The Accursed Tower: The Fall of Acre and the End of the Crusades
By Roger Crowley
Published in November 2019
Thibault’s Score: 5/5
The Accursed Tower covers the last days of the Holy Land crusades and the ultimate defeat of the crusaders at the hands of the Mamluks during the battle of Acre.
I’d like to preface the rest of my review by saying that this is one of the best books about the crusades that I have read. However, I do not believe it has much interest or value to an audience that hasn’t spent a significant amount of time studying the crusades and aquainting themselves with the topics at hand.
During the 6th crusade, Holy Roman Emperor Frederick II purchases Jerusalem from the faltering Ayyubid dynasty. Without any bloodshed, Frederick II manages to recapture the city of God. The Holy Roman Emperor then returns to Europe, leaving Jerusalem undefended.
As a result, 15 years later, Jerusalem once again falls back into Muslim hands.
This triggers a desperate series of final crusades to recapture the holy land. The 7th, 8th, Baron’s, and 9th crusades all seek to restore Jerusalem to the crusader states. However, due to the lack of resources and poor coordination between European crusaders all fail to make significant gains. Some of the crusades succeed in delaying the inevitable, but none recapture Jerusalem.
The situation becomes more dire due to an indirect chain of events triggered by the Mongol invasion.
As Mongol armies ravage the heartland of Islam, there is a coup in Ayyubid Egypt. The decadent and complacent Ayyubid regime faces a slave uprising, and is taken over by the Mamluks.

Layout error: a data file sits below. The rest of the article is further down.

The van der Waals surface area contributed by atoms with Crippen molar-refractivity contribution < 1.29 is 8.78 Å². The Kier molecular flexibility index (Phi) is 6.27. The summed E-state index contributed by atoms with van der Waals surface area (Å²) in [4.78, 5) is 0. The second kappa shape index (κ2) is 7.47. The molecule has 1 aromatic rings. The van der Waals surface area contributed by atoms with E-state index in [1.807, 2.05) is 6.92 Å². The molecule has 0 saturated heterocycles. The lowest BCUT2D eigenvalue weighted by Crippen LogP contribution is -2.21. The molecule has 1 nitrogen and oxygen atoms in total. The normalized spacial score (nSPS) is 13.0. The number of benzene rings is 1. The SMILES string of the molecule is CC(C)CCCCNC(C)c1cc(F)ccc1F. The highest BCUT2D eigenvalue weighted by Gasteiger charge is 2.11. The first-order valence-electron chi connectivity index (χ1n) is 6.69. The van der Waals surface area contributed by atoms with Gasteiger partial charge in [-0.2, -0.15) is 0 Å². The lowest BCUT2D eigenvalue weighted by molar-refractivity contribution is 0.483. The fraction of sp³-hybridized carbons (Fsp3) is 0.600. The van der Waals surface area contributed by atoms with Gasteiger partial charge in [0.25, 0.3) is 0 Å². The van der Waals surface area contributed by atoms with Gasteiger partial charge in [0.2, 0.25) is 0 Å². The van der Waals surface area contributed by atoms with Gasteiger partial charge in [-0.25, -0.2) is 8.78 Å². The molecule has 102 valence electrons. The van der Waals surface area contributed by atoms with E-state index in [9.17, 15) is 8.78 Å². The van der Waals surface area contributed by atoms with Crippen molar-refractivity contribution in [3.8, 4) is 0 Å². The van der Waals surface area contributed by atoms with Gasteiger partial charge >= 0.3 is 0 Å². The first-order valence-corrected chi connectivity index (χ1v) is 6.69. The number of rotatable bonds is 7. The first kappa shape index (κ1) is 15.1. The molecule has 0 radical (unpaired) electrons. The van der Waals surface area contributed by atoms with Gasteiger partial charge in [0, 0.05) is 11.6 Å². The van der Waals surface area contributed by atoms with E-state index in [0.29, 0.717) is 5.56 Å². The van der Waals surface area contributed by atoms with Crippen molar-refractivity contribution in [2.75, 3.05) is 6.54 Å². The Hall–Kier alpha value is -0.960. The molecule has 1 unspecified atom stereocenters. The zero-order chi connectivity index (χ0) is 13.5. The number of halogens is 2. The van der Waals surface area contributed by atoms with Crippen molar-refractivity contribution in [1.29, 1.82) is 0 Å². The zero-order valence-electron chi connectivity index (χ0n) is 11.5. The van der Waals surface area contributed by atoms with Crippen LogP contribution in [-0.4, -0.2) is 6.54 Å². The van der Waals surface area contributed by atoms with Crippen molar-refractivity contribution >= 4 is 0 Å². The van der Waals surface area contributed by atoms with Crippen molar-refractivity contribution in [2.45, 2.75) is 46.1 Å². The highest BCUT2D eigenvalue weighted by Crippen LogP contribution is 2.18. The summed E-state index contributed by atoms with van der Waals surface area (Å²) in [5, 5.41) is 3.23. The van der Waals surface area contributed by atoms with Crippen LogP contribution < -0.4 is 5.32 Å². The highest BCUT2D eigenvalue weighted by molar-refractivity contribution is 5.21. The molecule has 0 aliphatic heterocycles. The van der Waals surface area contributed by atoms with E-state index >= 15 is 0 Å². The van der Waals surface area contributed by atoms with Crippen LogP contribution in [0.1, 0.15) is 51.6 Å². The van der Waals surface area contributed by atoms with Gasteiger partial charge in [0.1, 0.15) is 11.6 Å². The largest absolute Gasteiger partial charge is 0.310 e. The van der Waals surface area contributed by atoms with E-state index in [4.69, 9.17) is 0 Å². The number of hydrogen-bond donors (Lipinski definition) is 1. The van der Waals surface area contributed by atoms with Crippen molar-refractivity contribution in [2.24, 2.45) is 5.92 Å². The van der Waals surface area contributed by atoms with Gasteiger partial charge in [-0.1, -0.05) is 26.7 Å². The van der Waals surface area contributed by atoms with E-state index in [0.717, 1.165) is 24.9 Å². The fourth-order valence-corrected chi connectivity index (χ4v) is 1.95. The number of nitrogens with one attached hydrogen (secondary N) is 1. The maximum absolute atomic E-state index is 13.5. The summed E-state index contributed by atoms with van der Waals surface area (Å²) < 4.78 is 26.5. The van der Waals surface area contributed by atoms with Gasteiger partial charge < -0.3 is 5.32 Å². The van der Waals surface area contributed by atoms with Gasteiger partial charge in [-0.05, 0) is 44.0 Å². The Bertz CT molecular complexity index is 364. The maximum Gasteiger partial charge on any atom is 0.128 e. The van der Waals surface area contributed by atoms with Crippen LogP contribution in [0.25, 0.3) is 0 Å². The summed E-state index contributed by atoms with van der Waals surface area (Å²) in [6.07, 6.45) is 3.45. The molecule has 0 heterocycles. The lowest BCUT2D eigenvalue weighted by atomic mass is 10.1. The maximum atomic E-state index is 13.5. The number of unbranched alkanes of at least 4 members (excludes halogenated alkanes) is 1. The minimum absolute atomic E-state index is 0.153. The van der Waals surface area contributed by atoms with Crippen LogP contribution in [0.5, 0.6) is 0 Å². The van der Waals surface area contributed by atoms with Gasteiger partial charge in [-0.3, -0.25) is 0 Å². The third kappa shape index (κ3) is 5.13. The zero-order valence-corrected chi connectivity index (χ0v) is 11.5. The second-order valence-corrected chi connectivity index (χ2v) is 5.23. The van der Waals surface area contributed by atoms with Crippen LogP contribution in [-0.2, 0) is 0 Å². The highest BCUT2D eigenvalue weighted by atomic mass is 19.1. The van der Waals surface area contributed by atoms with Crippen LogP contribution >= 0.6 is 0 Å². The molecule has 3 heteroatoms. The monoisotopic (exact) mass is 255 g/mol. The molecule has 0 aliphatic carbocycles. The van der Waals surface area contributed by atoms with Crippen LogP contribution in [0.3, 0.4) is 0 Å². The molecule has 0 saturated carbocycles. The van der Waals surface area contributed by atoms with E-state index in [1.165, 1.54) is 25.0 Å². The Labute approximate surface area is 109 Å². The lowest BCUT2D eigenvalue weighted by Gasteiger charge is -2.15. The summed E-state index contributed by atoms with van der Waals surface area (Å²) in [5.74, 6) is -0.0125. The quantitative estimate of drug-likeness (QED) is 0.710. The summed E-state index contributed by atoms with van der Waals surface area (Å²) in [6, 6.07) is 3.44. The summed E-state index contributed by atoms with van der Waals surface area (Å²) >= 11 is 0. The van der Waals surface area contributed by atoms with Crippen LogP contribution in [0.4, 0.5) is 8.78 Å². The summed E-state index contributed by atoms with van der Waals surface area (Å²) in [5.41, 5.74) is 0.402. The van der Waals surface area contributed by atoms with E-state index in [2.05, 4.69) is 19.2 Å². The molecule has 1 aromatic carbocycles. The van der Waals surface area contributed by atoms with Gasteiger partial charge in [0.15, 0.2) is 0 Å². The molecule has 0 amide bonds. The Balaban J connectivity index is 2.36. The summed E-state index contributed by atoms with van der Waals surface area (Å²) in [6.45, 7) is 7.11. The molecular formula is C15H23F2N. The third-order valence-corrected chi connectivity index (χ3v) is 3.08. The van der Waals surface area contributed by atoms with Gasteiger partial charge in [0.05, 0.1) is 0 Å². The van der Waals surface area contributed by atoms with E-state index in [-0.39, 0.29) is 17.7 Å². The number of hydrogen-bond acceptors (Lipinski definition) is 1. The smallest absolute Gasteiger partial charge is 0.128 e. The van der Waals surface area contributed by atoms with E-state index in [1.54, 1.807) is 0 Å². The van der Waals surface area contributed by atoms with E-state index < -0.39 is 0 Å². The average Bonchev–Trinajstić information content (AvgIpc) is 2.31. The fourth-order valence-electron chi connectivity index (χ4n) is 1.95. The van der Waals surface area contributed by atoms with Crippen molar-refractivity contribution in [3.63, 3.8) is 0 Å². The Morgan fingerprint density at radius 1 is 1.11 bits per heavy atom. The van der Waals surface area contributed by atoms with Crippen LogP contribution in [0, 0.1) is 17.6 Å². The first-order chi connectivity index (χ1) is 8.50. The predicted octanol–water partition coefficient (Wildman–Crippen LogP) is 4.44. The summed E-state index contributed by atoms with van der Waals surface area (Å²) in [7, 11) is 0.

The Mamluks are hardened, mostly Turkish, slave warriors. Mamluk means
The new Mamluk government immediately catches wind of the possibility of an alliance between the crusaders and Mongols. The Mamluks realize that such an alliance could possibly spell the end of Islam itself.
So, seeking to prevent their enemies from uniting, the Mamluks realize that its time to wipe out the crusaders once and for all.
The Mamluks proceed to raise the largest armies Islam has ever seen at this point (at least in the time since the Islamic golden age). They then systematically go from crusader stronghold to crusader stronghold, perpetuating a genocide against the infidels.
The last crusader bastion to fall is Acre. However, Acre is divided internally. The crusaders have been caught up in civil wars and suffer from internal discord. As a result, Acre is rapidly overwhelmed by Muslim forces. All of the men are killed. The surviving women and children are sold into sex slavery.
The fall of Acre marks the end of the crusades.
I cannot help but feel a certain sense of justice. The genocide perpetrated by the Mamluks against the crusaders is a far cry from the mercy and decency of Saladin. It, if anything, echoes the early conquests of the crusaders and the sacks of cities like Antioch and Jerusalem.
This is an excellent history book for those who have enough background information to follow what is going on. For those with less knowledge of the crusades, frequent visits to Wikipedia might be necessary to properly follow the action.
It is also the only book that focuses primarily on the end, rather than beginning, of the crusades. A must read for anyone who wants to know how the crusader states finally come to an end.
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